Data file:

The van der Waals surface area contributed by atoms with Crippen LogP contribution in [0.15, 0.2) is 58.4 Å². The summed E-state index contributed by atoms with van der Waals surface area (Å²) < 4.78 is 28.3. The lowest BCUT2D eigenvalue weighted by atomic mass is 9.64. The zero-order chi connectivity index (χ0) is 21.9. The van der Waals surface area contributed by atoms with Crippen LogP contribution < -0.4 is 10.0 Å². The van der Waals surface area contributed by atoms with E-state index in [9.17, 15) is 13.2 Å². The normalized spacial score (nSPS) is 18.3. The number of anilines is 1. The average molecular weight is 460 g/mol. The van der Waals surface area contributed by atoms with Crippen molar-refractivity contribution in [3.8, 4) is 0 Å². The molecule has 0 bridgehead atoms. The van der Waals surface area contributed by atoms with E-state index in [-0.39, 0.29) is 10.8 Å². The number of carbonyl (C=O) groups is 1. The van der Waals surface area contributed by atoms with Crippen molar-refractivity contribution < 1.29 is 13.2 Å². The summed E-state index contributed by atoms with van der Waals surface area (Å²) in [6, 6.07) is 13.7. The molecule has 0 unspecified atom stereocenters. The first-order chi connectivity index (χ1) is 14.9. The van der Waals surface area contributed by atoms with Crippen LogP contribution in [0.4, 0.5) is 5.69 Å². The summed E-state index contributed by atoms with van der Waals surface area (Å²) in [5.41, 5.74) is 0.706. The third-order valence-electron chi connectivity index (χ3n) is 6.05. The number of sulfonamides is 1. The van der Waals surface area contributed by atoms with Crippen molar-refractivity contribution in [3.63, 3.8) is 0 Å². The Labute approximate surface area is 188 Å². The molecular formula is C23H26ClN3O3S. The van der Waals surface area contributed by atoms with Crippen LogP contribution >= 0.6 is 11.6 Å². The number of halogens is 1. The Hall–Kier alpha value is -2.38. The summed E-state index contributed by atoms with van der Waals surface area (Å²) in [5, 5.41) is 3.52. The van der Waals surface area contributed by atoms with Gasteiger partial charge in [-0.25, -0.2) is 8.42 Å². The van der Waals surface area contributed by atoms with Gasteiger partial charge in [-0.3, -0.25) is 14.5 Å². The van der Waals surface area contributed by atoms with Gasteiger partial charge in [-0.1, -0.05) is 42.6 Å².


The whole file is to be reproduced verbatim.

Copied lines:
The van der Waals surface area contributed by atoms with Crippen LogP contribution in [0.15, 0.2) is 58.4 Å². The summed E-state index contributed by atoms with van der Waals surface area (Å²) < 4.78 is 28.3. The lowest BCUT2D eigenvalue weighted by atomic mass is 9.64. The zero-order chi connectivity index (χ0) is 21.9. The van der Waals surface area contributed by atoms with Crippen LogP contribution < -0.4 is 10.0 Å². The van der Waals surface area contributed by atoms with E-state index in [9.17, 15) is 13.2 Å². The normalized spacial score (nSPS) is 18.3. The number of anilines is 1. The average molecular weight is 460 g/mol. The van der Waals surface area contributed by atoms with Crippen molar-refractivity contribution in [3.8, 4) is 0 Å². The molecule has 0 bridgehead atoms. The van der Waals surface area contributed by atoms with E-state index in [-0.39, 0.29) is 10.8 Å². The number of carbonyl (C=O) groups is 1. The van der Waals surface area contributed by atoms with Crippen molar-refractivity contribution < 1.29 is 13.2 Å². The summed E-state index contributed by atoms with van der Waals surface area (Å²) in [6, 6.07) is 13.7. The molecule has 0 unspecified atom stereocenters. The first-order chi connectivity index (χ1) is 14.9. The van der Waals surface area contributed by atoms with Crippen LogP contribution in [0.4, 0.5) is 5.69 Å². The summed E-state index contributed by atoms with van der Waals surface area (Å²) in [5.41, 5.74) is 0.706. The third-order valence-electron chi connectivity index (χ3n) is 6.05. The number of sulfonamides is 1. The van der Waals surface area contributed by atoms with Crippen molar-refractivity contribution in [3.63, 3.8) is 0 Å². The Labute approximate surface area is 188 Å². The molecular formula is C23H26ClN3O3S. The van der Waals surface area contributed by atoms with Crippen LogP contribution >= 0.6 is 11.6 Å². The number of halogens is 1. The Hall–Kier alpha value is -2.38. The summed E-state index contributed by atoms with van der Waals surface area (Å²) in [5, 5.41) is 3.52. The van der Waals surface area contributed by atoms with Gasteiger partial charge in [-0.25, -0.2) is 8.42 Å². The van der Waals surface area contributed by atoms with Gasteiger partial charge in [-0.3, -0.25) is 14.5 Å². The van der Waals surface area contributed by atoms with Gasteiger partial charge in [-0.1, -0.05) is 42.6 Å².